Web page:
Oil exports from OPEC’s Middle East producers rose in July after Saudi Arabia and key Persian Gulf allies reversed the voluntary production cuts they had made the previous month. The figures excludes Iran. Kuwait and the United Arab Emirates led the gain in last month’s oil supplies to international markets, with Saudi Arabia increasing less quickly and Iraq barely changed. Saudi producers boosted shipments by 190,000 barrels a day, far less than its increase in production, possibly signaling domestic crude use has soared with summer temperatures.
The four nations boosted crude and condensate shipments last month by 758,000 barrels a day, or 6%, to a combined 13.68 million barrels a day, tanker-tracking data compiled by Bloomberg show. The increase reversed the previous month’s drop, as the region’s producers restored more than 1 million barrels a day of production that they removed from the market in June.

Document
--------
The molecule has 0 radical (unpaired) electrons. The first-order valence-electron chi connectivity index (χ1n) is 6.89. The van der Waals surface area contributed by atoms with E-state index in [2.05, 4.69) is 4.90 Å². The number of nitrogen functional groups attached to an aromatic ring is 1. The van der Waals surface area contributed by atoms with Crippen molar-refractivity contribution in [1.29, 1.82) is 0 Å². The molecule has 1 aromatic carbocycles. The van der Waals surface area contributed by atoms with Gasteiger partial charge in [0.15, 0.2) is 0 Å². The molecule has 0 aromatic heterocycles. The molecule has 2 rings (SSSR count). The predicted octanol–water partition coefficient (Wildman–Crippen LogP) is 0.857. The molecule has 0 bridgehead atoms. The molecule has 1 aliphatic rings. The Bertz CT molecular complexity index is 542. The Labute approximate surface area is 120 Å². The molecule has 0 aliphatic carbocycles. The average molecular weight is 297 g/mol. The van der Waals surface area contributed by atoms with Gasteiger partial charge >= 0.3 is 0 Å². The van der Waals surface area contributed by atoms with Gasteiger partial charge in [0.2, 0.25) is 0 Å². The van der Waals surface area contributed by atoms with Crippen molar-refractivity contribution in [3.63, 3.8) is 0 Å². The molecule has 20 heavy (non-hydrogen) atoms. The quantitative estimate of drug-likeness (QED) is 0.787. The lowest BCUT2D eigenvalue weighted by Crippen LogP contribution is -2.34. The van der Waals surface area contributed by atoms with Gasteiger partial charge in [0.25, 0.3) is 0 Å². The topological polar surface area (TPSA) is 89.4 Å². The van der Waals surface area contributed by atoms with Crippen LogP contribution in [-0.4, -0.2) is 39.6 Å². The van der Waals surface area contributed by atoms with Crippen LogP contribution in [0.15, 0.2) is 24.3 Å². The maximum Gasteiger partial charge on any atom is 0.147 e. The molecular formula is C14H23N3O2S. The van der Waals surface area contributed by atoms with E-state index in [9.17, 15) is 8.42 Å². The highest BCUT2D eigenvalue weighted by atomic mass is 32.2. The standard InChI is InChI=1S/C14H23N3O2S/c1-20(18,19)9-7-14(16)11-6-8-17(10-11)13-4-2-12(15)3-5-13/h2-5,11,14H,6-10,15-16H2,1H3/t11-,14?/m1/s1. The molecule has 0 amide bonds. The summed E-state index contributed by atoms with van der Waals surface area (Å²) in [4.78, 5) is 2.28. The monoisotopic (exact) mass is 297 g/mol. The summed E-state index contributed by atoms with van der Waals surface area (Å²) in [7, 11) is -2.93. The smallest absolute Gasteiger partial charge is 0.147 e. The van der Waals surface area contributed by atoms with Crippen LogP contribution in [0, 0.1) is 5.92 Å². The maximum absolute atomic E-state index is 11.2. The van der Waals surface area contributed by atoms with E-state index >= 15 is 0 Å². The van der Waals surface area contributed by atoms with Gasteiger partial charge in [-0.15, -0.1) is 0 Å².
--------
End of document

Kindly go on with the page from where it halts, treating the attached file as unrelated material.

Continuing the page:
Flows from the four producers — which account for about 72% of production among members of the Organization of Petroleum Exporting Countries — rose to India and China. Shipments to South Korea slumped, possibly due to refiners opting for supply from the U.S. Gulf Coast.
Exports from Kuwait jumped in July, rising by 294,000 barrels a day, or 18%. Last month’s flows included a first shipment of crude from the Mina Saud terminal since the restart of the Wafra field in the Neutral Zone shared with Saudi Arabia. Production from the field halted in 2015 due to a dispute between the two countries.
Observed flows from Iran have been excluded, as tankers often disappear from tracking for weeks. In July, signals from eight tankers carrying an estimated 11 million barrels of Iranian crude or condensate appeared. The time and position at which the ships appeared suggest that two of them departed in June, with the other six leaving in July.
With nearly 16 million barrels of oil on ships from OPEC’s Middle East exporters yet to signal a final destination, estimates of flows to individual countries are subject to revision.